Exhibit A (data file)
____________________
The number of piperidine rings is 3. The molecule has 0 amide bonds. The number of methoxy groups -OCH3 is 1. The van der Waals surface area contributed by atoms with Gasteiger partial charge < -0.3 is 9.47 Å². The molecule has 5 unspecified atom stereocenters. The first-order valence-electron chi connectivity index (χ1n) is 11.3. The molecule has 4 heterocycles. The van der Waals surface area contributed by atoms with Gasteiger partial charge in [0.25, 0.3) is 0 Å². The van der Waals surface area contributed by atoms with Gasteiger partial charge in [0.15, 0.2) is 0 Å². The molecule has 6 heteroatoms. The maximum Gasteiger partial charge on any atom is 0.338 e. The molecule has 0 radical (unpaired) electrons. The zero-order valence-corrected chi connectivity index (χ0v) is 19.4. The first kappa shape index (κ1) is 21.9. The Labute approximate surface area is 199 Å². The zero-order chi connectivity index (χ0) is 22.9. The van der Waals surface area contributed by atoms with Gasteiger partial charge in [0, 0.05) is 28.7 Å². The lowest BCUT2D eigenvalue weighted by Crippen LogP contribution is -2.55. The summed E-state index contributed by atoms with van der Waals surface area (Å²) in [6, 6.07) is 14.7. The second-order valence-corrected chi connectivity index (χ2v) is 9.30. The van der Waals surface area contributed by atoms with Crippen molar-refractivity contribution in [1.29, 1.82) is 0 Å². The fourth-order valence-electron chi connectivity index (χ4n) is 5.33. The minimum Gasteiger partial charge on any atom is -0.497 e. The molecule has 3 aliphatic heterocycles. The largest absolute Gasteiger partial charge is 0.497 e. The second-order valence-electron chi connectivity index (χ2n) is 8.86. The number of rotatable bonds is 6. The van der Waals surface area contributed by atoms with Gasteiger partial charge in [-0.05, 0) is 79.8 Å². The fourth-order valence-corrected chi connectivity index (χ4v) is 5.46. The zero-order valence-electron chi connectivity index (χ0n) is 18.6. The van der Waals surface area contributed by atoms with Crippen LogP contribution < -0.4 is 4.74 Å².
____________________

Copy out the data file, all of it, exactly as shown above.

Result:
The number of piperidine rings is 3. The molecule has 0 amide bonds. The number of methoxy groups -OCH3 is 1. The van der Waals surface area contributed by atoms with Gasteiger partial charge < -0.3 is 9.47 Å². The molecule has 5 unspecified atom stereocenters. The first-order valence-electron chi connectivity index (χ1n) is 11.3. The molecule has 4 heterocycles. The van der Waals surface area contributed by atoms with Gasteiger partial charge in [0.25, 0.3) is 0 Å². The van der Waals surface area contributed by atoms with Gasteiger partial charge in [0.15, 0.2) is 0 Å². The molecule has 6 heteroatoms. The maximum Gasteiger partial charge on any atom is 0.338 e. The molecule has 0 radical (unpaired) electrons. The zero-order valence-corrected chi connectivity index (χ0v) is 19.4. The first kappa shape index (κ1) is 21.9. The Labute approximate surface area is 199 Å². The zero-order chi connectivity index (χ0) is 22.9. The van der Waals surface area contributed by atoms with Gasteiger partial charge in [0, 0.05) is 28.7 Å². The lowest BCUT2D eigenvalue weighted by Crippen LogP contribution is -2.55. The summed E-state index contributed by atoms with van der Waals surface area (Å²) in [6, 6.07) is 14.7. The second-order valence-corrected chi connectivity index (χ2v) is 9.30. The van der Waals surface area contributed by atoms with Crippen molar-refractivity contribution in [1.29, 1.82) is 0 Å². The fourth-order valence-electron chi connectivity index (χ4n) is 5.33. The minimum Gasteiger partial charge on any atom is -0.497 e. The molecule has 3 aliphatic heterocycles. The largest absolute Gasteiger partial charge is 0.497 e. The second-order valence-electron chi connectivity index (χ2n) is 8.86. The number of rotatable bonds is 6. The van der Waals surface area contributed by atoms with Gasteiger partial charge in [-0.05, 0) is 79.8 Å². The fourth-order valence-corrected chi connectivity index (χ4v) is 5.46. The zero-order valence-electron chi connectivity index (χ0n) is 18.6. The van der Waals surface area contributed by atoms with Crippen LogP contribution < -0.4 is 4.74 Å².